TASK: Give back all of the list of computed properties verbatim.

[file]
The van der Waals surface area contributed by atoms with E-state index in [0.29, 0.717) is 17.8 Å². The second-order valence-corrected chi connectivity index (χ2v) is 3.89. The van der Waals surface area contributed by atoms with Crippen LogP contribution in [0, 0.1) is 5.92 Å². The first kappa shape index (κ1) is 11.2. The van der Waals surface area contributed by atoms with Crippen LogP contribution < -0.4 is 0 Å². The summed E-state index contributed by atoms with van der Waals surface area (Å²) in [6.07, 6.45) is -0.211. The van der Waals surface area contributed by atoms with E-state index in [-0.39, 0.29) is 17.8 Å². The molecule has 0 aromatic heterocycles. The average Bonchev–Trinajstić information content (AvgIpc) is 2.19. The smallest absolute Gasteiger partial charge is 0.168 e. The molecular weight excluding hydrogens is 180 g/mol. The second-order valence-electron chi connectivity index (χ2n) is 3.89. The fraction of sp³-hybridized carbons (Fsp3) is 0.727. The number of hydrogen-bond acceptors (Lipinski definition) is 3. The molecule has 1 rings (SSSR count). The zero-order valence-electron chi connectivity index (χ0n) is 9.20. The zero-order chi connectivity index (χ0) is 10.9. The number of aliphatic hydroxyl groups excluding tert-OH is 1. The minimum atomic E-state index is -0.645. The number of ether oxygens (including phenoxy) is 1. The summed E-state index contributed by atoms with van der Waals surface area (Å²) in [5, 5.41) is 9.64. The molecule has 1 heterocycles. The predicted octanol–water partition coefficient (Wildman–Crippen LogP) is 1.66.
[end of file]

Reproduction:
The van der Waals surface area contributed by atoms with E-state index in [0.29, 0.717) is 17.8 Å². The second-order valence-corrected chi connectivity index (χ2v) is 3.89. The van der Waals surface area contributed by atoms with Crippen LogP contribution in [0, 0.1) is 5.92 Å². The first kappa shape index (κ1) is 11.2. The van der Waals surface area contributed by atoms with Crippen LogP contribution < -0.4 is 0 Å². The summed E-state index contributed by atoms with van der Waals surface area (Å²) in [6.07, 6.45) is -0.211. The van der Waals surface area contributed by atoms with E-state index in [-0.39, 0.29) is 17.8 Å². The molecule has 0 aromatic heterocycles. The average Bonchev–Trinajstić information content (AvgIpc) is 2.19. The smallest absolute Gasteiger partial charge is 0.168 e. The molecular weight excluding hydrogens is 180 g/mol. The second-order valence-electron chi connectivity index (χ2n) is 3.89. The fraction of sp³-hybridized carbons (Fsp3) is 0.727. The number of hydrogen-bond acceptors (Lipinski definition) is 3. The molecule has 1 rings (SSSR count). The zero-order valence-electron chi connectivity index (χ0n) is 9.20. The zero-order chi connectivity index (χ0) is 10.9. The number of aliphatic hydroxyl groups excluding tert-OH is 1. The minimum atomic E-state index is -0.645. The number of ether oxygens (including phenoxy) is 1. The summed E-state index contributed by atoms with van der Waals surface area (Å²) in [5, 5.41) is 9.64. The molecule has 1 heterocycles. The predicted octanol–water partition coefficient (Wildman–Crippen LogP) is 1.66.